On April 13, 1990, the Soviet authorities at last admitted responsibility for the massacres at Katyn and elsewhere, although the figure cited in the relevant statement—"around 15,000"—fell short of the real total by more than 6,000. The admission came in a statement by the Tass news agency, with the personal authority of then Soviet leader Mikhail Gorbachev. The statement referred to only three of the prison camps involved: Smolensk, Voroshilovgrad, and Kalinin. It claimed that the authorities had knowledge of the killings through "recently discovered documents." "Direct responsibility for the crime" was ascribed to Beria. The statement ended "The Soviet side, expressing profound regret over the Katyn tragedy, declares that this was one of the gravest crimes of Stalinism."

At a meeting in Moscow that day, Gorbachev presented Polish president General Wojciech Jaruzelski with copies of the NKVD's lists of names of Polish internees in the three camps mentioned. The Polish government issued a statement declaring that the question of responsibility for the massacre had "weighed particularly painfully" on Polish-Soviet relations and that the "long-awaited" Soviet admission made possible a relationship based on "partnership and true friendship." The statement went on: "Reconciliation can only be built on truth." It is surely fair to add that the Tass statement—although useful for relations between the ailing Soviet Union and its Polish satellite—was true but not the whole truth. Only three of the localities involved were named, and the total given fell short of the true figure.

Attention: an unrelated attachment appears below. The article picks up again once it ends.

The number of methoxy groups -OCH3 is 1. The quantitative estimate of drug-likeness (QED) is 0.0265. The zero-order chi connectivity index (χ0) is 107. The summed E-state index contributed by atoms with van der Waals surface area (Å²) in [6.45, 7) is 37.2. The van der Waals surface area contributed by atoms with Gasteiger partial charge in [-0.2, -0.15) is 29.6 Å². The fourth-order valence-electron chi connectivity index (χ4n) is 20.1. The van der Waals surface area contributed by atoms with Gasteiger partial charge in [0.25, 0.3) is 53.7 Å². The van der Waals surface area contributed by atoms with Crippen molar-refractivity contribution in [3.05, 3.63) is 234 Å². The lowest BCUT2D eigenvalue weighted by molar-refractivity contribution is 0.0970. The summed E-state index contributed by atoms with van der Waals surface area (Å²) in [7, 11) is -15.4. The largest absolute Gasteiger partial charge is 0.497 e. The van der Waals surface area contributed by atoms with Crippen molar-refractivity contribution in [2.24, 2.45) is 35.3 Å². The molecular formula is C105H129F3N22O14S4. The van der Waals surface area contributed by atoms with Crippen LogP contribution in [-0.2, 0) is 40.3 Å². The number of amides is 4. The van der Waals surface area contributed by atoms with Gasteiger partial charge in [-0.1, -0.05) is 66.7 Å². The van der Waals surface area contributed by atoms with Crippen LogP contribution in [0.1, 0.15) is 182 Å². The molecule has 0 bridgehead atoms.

In 1990, fifty years after the fact, the Kremlin finally admitted Soviet complicity in the killings in the Katyn Forest.

The Polish statement was striking not only for its content but because it had been drafted under the authority of Jaruzelski—a communist leader installed under Soviet protection. In September of that year, he was forced to resign and in December he was replaced as president by the elected anticommunist leader Lech Walesa.


In his 1959 memo to Krushchev, KGB head Shelepin noted that Soviet propaganda efforts to blame the Katyn massacre on the Germans had "taken firm root in international public opinion." To keep the truth from coming out, Shelepin recommended that all records pertaining to the murdered Poles be destroyed. In other words, "We did it, but the world believes the Germans did. Therefore, leave the story as its stands." Thankfully, the documents were not destroyed and we now know the truth about Katyn.

Uncovering the Past: Supplementary material from the Hoover Institution Archives.